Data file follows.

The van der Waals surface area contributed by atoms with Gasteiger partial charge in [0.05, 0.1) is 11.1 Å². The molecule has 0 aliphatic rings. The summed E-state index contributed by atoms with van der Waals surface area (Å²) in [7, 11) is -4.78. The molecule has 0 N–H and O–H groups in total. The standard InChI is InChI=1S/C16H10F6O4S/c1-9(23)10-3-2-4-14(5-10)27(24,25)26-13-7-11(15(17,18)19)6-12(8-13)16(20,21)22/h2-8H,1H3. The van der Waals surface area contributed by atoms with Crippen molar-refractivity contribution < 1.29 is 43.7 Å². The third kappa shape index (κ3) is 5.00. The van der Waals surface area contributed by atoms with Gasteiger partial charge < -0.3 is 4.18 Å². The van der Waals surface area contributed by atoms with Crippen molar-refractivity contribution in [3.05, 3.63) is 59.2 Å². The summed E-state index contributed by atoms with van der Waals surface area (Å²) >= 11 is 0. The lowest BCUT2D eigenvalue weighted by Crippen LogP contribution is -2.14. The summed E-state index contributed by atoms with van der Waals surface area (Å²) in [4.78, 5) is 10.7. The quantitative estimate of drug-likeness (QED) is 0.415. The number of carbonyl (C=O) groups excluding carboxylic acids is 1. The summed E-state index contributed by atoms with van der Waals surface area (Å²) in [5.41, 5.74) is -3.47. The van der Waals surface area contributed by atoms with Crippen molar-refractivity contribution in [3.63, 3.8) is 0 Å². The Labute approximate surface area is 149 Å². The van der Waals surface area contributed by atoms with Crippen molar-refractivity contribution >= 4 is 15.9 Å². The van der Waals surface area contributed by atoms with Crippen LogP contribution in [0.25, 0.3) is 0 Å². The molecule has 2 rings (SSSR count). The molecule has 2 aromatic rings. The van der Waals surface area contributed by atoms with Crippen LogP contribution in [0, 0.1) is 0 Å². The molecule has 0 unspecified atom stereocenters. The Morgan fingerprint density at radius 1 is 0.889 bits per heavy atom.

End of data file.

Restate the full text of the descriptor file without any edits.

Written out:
The van der Waals surface area contributed by atoms with Gasteiger partial charge in [0.05, 0.1) is 11.1 Å². The molecule has 0 aliphatic rings. The summed E-state index contributed by atoms with van der Waals surface area (Å²) in [7, 11) is -4.78. The molecule has 0 N–H and O–H groups in total. The standard InChI is InChI=1S/C16H10F6O4S/c1-9(23)10-3-2-4-14(5-10)27(24,25)26-13-7-11(15(17,18)19)6-12(8-13)16(20,21)22/h2-8H,1H3. The van der Waals surface area contributed by atoms with Crippen molar-refractivity contribution < 1.29 is 43.7 Å². The third kappa shape index (κ3) is 5.00. The van der Waals surface area contributed by atoms with Gasteiger partial charge < -0.3 is 4.18 Å². The van der Waals surface area contributed by atoms with Crippen molar-refractivity contribution in [3.05, 3.63) is 59.2 Å². The summed E-state index contributed by atoms with van der Waals surface area (Å²) >= 11 is 0. The lowest BCUT2D eigenvalue weighted by Crippen LogP contribution is -2.14. The summed E-state index contributed by atoms with van der Waals surface area (Å²) in [4.78, 5) is 10.7. The quantitative estimate of drug-likeness (QED) is 0.415. The number of carbonyl (C=O) groups excluding carboxylic acids is 1. The summed E-state index contributed by atoms with van der Waals surface area (Å²) in [5.41, 5.74) is -3.47. The van der Waals surface area contributed by atoms with Crippen molar-refractivity contribution in [3.63, 3.8) is 0 Å². The Labute approximate surface area is 149 Å². The van der Waals surface area contributed by atoms with Crippen molar-refractivity contribution >= 4 is 15.9 Å². The van der Waals surface area contributed by atoms with Crippen LogP contribution in [0.25, 0.3) is 0 Å². The molecule has 2 rings (SSSR count). The molecule has 2 aromatic rings. The van der Waals surface area contributed by atoms with Crippen LogP contribution in [0, 0.1) is 0 Å². The molecule has 0 unspecified atom stereocenters. The Morgan fingerprint density at radius 1 is 0.889 bits per heavy atom.